Now, thanks to our new series of workshops, organized in cooperation with the folks at Focus-on-Nature in Iceland, I have been able to realize that dream. We began our series there last summer and have the next workshop set for July 10-16, 2011. Since there are also a number of other workshops held there throughout the year, I thought it might be helpful to pass along a few general observations and suggestions for those planning to photograph in Iceland.
During our workshop there last July, I had to pack lighter than usual to comply with international flying regulations. I got a lighter backpack and brought along fewer lenses, but I made sure I had my Singh-Ray filters with me. As digital technology gets better, I keep hearing of the approaching demise of optical filters. That may happen someday, I don’t know; but I do know that for now my Singh-Ray filters are indispensable, particularly the LB ColorCombo and Singh-Ray’s variable density filters. From the wonderfully photogenic city of Rekyjavik to the incredibly varied coastlines and landscapes, and even to the mind blowing glaciers; I found so many great opportunities in Iceland to put my filters to good use. Here are three examples of the improved imaging I was able to achieve with my filters. And it was all done in the camera.
The small house in the scene above is indicative of the gigantic scale of Iceland’s landscapes. I was able to enhance the blue in the sky, remove the glare from the grasses, and increase the color saturation of the red, green, and blue palette — all as a result of using my Singh-Ray LB ColorCombo filter, with its built-in polarizing and color enhancement capability.
This large, angular rock is an icon on the Iceland coast. Normally, I will try to avoid shooting in bright sunlight. However, I find that all bright sunny days are not created equal. Bright sunny days on the east coast of the U.S. can be hazy, humid, and offer a poor quality of light. However, bright sunny days in Halifax, or in Iceland have a better, more workable quality of light. The Vari-N-Trio was the clear choice for this image. Its variable density feature allowed me to dial in a full 10-second exposure in the very bright sunlight; and its built-in polarizing capability reduced the glare reflecting off the foreground rocks and intensified the various shades of blue and the green moss on the rocks.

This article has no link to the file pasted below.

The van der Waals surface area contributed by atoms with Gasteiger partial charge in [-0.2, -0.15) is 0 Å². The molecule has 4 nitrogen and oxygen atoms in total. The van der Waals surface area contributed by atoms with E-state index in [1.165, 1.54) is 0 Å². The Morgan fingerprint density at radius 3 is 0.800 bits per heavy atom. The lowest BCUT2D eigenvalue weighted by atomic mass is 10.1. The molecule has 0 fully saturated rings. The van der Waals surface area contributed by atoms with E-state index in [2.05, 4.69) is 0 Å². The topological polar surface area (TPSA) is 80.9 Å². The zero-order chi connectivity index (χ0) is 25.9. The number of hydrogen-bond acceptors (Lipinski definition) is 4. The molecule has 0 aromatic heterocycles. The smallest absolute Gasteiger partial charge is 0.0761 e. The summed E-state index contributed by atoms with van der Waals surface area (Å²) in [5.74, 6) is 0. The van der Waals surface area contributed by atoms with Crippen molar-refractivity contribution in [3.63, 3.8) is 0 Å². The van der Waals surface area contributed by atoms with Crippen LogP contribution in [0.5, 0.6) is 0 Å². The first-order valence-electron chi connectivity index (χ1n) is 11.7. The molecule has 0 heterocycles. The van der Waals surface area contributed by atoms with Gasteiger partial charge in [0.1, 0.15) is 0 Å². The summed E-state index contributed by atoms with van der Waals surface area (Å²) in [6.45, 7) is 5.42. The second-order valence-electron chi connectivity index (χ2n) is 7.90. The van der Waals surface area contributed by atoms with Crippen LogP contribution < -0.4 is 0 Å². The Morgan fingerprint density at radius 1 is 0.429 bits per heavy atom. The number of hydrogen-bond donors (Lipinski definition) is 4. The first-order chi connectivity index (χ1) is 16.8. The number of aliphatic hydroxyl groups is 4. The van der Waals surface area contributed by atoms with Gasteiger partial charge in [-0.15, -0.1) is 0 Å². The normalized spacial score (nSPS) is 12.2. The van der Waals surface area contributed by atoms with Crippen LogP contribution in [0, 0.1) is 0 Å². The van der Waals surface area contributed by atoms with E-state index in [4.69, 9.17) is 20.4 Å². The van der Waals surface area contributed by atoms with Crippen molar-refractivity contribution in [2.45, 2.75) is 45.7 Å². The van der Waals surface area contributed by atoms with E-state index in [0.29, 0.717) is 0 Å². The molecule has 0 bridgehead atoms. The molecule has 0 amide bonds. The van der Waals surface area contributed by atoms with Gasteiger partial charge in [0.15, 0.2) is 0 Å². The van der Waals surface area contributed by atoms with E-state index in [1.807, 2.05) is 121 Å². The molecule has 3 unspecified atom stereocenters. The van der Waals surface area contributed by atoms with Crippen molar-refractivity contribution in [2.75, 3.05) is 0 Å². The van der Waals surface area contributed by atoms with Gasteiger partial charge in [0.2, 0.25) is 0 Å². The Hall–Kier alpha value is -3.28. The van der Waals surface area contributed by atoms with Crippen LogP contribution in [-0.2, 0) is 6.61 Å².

The bright greens on this volcanic island are amazing. Although this scene appears to be an aerial view, it was actually shot fairly low to the ground. This is a very colorful scene and the sun is at the correct angle to use the ColorCombo to full advantage. The sky was a bit flat and the polarization brought out the subtle blues to help create more tonal contrast in the sky. The mountain peaks were also polarized nicely, bringing out and enhancing even more colors. What’s more, the glare in the greens and in the small stream was removed. Over all, the ColorCombo was responsible for adding all of the punch in this image.
I would also say to anyone preparing to photograph in Iceland that having several Singh-Ray Graduated ND filters with you is also important. The 3-stop Reverse ND Grad is especially helpful when shooting the bright sun close to the horizon. Iceland’s days are quite long during the summer months, which creates the possibility of shooting both sunrise and sunset images on a single outing! Even in this age of digital everything, it’s still about having the right tool for the right job. As you’ll discover for yourself, Iceland loves Singh-Ray filters — just as I do.